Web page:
World headquarters of the verb
Wellington is wordsville.
Streets and parks in the New Zealand capital are named after pioneers and poets not military men.
All nations celebrate their warriors, but few commemorate the intellectual feats of their creative artists. Which includes filmmakers. The Lord of the Rings trilogy and other big budget movies have been made here, giving the place its moniker Wellywood.
Katherine Mansfield, the most internationally recognized of NZ’s writers, initially found her hometown boring; as a teenager she fled to London and lived as a bisexual bohemian. She died of tuberculosis in 1923 aged 35.
Like Indonesia’s heroine Kartini who lived at the same time and died young, Mansfield was a pioneer of women’s rights.
Following the Writers’ Walk is an essential exercise to feel the pulse of one of the world’s most liveable and compact cities. Wander where the prose is never pedestrian and where the words of the nation’s creative artists are set in stone and timber.
The city lies 41.29 degrees south - it’s the world’s windiest; the Roaring Forties get funnelled through Cook Strait that separates the North and South islands.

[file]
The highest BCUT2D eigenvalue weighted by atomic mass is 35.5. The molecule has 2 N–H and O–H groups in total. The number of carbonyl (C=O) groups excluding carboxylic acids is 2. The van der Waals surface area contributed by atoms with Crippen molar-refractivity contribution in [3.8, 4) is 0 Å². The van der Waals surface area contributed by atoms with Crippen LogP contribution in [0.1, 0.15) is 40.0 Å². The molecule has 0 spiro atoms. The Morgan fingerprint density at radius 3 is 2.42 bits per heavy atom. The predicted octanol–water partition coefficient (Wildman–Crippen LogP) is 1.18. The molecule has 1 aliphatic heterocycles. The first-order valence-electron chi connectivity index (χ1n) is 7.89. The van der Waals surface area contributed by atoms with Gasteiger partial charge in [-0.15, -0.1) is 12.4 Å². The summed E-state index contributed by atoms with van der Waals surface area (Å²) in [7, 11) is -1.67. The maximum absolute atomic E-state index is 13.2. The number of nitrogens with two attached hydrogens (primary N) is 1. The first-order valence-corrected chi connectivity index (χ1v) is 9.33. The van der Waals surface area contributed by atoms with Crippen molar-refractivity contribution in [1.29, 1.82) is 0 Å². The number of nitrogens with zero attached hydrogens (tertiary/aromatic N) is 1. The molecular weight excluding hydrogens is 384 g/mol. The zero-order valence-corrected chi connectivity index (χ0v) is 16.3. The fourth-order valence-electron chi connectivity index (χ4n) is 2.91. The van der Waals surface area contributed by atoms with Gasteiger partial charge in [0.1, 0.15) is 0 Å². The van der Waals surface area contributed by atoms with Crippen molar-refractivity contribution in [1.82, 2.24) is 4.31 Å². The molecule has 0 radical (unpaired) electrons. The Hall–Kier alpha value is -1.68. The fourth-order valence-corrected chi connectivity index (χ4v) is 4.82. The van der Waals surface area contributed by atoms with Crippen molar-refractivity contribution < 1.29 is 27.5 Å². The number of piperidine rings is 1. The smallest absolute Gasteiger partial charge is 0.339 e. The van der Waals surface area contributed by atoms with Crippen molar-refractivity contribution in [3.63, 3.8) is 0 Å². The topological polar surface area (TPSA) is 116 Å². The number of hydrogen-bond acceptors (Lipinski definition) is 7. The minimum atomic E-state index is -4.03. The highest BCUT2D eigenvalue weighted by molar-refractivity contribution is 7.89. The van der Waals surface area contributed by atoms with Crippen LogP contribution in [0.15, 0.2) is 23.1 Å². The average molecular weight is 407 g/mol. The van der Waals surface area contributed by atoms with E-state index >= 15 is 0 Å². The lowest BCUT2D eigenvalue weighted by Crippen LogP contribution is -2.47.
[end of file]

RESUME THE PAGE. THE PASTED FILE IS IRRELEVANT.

The geography guarantees the weather will be fickle. Four seasons a day, joke the locals. Poet Alistair Te Ariki Campbell wrote:
Blue rain from a clear sky.
Our world a cube of sunlight –
but to the south
the violet admonition of thunder.
NZ is the first nation in the world to wake. When it’s almost midnight in Jakarta it’s dawn in Wellington – tomorrow. Its place in the South Pacific with the Antarctic as southern neighbor inspired poet Bill Manhire to locate himself – I live at the edge of the universe / like everyone else.
Maori relationships with the Europeans started well but turned bad. The Treaty of Waitangi was signed in 1840 after 24 years of skirmish and sometimes open warfare.